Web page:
Date of Conferral
Public Policy and Administration
Dr. Mary Brown
Peer-to-peer bullying negatively impacts over 20% of school-aged children annually. While much literature exists on bullying on school premises, peer-to-peer bullying outside of the classroom is still relatively understudied. Despite states' implementation of antibullying legislation, peer-to-peer bullying has continued in schools and other areas such as afterschool centers. The purpose of this qualitative study was to evaluate staff perceptions of peer-to-peer bullying in afterschool centers. It specifically investigated bullying and the hierarchical imbalance of power using Sidanius and Pratto's social dominance theory. The research questions were designed to investigate the staff members' knowledge of bullying at the Boys and Girls Club. A phenomenological approach was used and data were collected through one-on-one interviews of 11 Boys and Girls Club staff members. Data from the interviews were deductively coded and subjected to thematic analysis. Findings indicate that staff members do not have a uniform understanding of bullying behaviors, nor did they have a clear guidance on practices to minimize bullying which leads to continued peer-to-peer bullying at the Boys and Girls Club. Staff also reported that they have been offered little training on dealing with bullying behavior, nor are there clear policies in place to combat bullying behavior from participants in the afterschool program. Positive social change may be achieved by the implementation of recommendations to the Boys and Girls Club including mandatory antibullying training for staff and the creation and implementation of a comprehensive antibullying policy.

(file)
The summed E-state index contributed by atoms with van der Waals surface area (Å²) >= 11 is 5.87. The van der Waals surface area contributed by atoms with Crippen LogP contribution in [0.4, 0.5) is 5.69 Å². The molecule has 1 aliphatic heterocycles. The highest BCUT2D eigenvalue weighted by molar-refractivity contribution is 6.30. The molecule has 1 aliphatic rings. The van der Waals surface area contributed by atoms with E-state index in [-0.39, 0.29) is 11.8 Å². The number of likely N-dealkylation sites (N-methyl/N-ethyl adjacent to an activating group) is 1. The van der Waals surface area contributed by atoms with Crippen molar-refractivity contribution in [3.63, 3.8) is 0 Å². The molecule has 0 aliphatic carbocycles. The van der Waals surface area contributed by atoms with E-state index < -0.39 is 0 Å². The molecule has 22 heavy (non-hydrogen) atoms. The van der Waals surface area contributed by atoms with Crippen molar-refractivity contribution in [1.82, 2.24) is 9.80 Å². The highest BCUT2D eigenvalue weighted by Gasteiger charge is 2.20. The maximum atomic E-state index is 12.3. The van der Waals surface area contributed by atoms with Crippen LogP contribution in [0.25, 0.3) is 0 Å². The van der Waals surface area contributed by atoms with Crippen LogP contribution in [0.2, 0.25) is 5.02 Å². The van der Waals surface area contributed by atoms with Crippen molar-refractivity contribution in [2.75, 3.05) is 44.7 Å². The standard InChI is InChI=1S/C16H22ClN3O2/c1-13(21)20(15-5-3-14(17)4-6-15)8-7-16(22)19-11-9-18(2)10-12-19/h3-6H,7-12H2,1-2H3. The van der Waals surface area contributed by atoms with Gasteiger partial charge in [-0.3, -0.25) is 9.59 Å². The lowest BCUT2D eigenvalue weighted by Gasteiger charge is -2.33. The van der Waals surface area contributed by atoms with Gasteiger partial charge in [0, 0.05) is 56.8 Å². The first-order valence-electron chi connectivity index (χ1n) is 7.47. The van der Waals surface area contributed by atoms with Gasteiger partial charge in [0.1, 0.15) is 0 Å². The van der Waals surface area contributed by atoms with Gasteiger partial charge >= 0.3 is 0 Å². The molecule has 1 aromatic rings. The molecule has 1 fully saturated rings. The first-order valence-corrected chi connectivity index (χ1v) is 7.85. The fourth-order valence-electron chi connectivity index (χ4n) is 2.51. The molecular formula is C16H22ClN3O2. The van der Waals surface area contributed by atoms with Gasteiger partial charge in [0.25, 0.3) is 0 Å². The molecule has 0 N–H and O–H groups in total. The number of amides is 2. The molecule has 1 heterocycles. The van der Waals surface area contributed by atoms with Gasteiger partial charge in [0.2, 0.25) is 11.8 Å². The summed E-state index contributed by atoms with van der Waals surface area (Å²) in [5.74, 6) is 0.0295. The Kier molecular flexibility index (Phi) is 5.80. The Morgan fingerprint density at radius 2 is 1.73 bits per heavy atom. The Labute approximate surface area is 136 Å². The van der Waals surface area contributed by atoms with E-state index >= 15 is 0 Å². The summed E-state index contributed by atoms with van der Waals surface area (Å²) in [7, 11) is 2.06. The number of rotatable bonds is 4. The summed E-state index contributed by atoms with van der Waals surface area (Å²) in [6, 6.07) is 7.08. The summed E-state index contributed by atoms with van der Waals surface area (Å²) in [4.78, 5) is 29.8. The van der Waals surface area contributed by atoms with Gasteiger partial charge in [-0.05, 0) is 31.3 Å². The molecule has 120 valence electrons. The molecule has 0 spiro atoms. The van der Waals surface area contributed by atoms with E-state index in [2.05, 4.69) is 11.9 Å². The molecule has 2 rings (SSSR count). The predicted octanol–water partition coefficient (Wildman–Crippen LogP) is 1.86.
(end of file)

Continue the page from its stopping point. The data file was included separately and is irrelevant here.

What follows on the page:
Thegg, Sherrich Monsher, "Staff Member Perceptions of Bullying in an Afterschool Center" (2017). Walden Dissertations and Doctoral Studies. 3639.